a1 Department of Medicine, Cardiology Division, Presently at Department of Radiation Oncology, Medical University of South Carolina, Charleston, South Carolina, USA Email: ■■■■■■■■■■■■■■■■■
a2 Department of Health Studies, Medical University of South Carolina & Clinical Biotechnology Research Institute, Roper St. Francis Health Care, Charleston, South Carolina, USA
a3 Department of Public Health Sciences, Medical University of South Carolina, Charleston, South Carolina, USA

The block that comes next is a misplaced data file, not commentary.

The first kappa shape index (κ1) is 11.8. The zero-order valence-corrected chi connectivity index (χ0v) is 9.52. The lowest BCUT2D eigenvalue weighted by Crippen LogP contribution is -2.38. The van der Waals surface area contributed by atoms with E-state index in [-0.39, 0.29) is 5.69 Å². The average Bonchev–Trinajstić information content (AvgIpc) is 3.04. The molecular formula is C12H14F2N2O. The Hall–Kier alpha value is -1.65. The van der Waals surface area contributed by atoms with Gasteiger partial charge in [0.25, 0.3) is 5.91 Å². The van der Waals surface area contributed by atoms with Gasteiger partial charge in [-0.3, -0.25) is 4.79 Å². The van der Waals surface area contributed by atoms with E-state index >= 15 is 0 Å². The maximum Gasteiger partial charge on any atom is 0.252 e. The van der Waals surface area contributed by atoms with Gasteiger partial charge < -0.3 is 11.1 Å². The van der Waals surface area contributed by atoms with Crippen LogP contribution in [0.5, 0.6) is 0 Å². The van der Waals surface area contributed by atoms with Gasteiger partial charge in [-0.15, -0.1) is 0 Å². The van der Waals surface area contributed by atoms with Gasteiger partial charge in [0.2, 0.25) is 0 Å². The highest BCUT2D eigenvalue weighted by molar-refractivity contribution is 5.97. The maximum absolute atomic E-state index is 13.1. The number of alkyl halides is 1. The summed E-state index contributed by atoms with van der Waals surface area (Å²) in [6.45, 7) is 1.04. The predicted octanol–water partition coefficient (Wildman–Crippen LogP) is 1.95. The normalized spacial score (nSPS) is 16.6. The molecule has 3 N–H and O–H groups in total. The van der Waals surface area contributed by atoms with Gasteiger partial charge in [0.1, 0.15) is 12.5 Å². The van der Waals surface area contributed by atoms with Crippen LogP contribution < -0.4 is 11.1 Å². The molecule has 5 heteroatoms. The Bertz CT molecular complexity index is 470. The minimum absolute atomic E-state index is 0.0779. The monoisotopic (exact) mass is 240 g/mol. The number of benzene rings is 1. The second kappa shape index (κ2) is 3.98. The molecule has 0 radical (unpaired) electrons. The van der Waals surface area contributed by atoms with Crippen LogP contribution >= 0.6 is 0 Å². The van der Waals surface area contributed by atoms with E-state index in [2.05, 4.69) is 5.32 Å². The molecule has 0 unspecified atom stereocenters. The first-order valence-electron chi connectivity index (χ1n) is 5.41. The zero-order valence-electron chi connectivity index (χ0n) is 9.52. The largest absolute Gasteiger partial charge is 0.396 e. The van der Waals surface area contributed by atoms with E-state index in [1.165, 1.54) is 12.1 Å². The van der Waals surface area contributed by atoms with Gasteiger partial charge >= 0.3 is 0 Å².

Nerve growth factor (NGF), a trophic factor involved in the development, maintenance, and survival of the peripheral nervous system and the cholinergic neurons of the central nervous system, is significantly reduced in Alzheimer's Disease (AD) patients (Aloe et al., 2012). Particularly basal forebrain complex (BFC) neurons are highly affected in AD patients. NGF protects BFC neurons in experimental trauma models and in age-associated cholinergic decline. Therefore, administration of NGF is investigated as a therapeutic option for AD patients (Aloeet al., 2012). NGF therapy is limited by hyperalgesia, limited bioavailability, and use of invasive methods including intracranial injection of adeno-associated virus-based gene delivery vector, which constitutively expresses human NGF. In this context, non-pharmacological modes of treatment such as meditation and Yoga have been considered as alternative approaches to treat neurological disorders. Yogic breathing (YB, also calledPranayama) is a collection of techniques to regulate breathing voluntarily. YB induces a strong relaxation response via vagal and parasympathetic stimulation (Jerath et al., 2006). Such responses are causally linked to rapid changes in gene expression, particularly to those genes controlling stress, inflammation, and metabolism. Saliva is a known source of NGF, and incidentally, Yoga and relaxation stimulate salivation. Saliva (0.75–1.5 L/day in humans) contains numerous biologically active molecules to be potentially useful as diagnostic markers and as therapeutic clues. Salivary secretion regulates the digestive, nervous, immune, and respiratory systems. We conducted a pilot study to investigate whether YB could potentially stimulate salivary expression of NGF in cognitively normal healthy volunteers. This could serve as a model for future studies in AD patients.